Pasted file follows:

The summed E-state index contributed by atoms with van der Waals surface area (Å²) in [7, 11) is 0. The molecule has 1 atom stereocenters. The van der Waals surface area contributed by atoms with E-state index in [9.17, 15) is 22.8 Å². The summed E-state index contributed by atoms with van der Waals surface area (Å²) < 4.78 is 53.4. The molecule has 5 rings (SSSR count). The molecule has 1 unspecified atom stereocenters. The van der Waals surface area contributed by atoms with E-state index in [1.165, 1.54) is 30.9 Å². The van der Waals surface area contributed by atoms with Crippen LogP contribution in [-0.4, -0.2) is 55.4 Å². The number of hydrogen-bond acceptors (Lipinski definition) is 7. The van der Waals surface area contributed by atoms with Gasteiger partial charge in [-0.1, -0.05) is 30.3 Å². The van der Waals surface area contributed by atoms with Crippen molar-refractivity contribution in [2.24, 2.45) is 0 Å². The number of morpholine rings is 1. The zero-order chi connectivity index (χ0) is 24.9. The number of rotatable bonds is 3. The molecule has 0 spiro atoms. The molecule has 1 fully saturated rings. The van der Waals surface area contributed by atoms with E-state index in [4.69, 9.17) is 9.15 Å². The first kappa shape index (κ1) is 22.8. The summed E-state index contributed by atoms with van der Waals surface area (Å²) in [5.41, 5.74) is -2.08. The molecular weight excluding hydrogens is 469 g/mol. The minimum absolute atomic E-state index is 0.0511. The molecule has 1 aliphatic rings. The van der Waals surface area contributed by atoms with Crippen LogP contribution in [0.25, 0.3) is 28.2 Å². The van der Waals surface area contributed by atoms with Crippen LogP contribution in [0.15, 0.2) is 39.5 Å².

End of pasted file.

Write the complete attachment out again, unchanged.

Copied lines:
The summed E-state index contributed by atoms with van der Waals surface area (Å²) in [7, 11) is 0. The molecule has 1 atom stereocenters. The van der Waals surface area contributed by atoms with E-state index in [9.17, 15) is 22.8 Å². The summed E-state index contributed by atoms with van der Waals surface area (Å²) < 4.78 is 53.4. The molecule has 5 rings (SSSR count). The molecule has 1 unspecified atom stereocenters. The van der Waals surface area contributed by atoms with E-state index in [1.165, 1.54) is 30.9 Å². The van der Waals surface area contributed by atoms with Crippen LogP contribution in [-0.4, -0.2) is 55.4 Å². The number of hydrogen-bond acceptors (Lipinski definition) is 7. The van der Waals surface area contributed by atoms with Gasteiger partial charge in [-0.1, -0.05) is 30.3 Å². The van der Waals surface area contributed by atoms with Crippen molar-refractivity contribution in [2.24, 2.45) is 0 Å². The number of morpholine rings is 1. The zero-order chi connectivity index (χ0) is 24.9. The number of rotatable bonds is 3. The molecule has 0 spiro atoms. The molecule has 1 fully saturated rings. The van der Waals surface area contributed by atoms with E-state index in [4.69, 9.17) is 9.15 Å². The first kappa shape index (κ1) is 22.8. The summed E-state index contributed by atoms with van der Waals surface area (Å²) in [5.41, 5.74) is -2.08. The molecular weight excluding hydrogens is 469 g/mol. The minimum absolute atomic E-state index is 0.0511. The molecule has 1 aliphatic rings. The van der Waals surface area contributed by atoms with Crippen LogP contribution in [0.25, 0.3) is 28.2 Å². The van der Waals surface area contributed by atoms with Crippen LogP contribution in [0.15, 0.2) is 39.5 Å².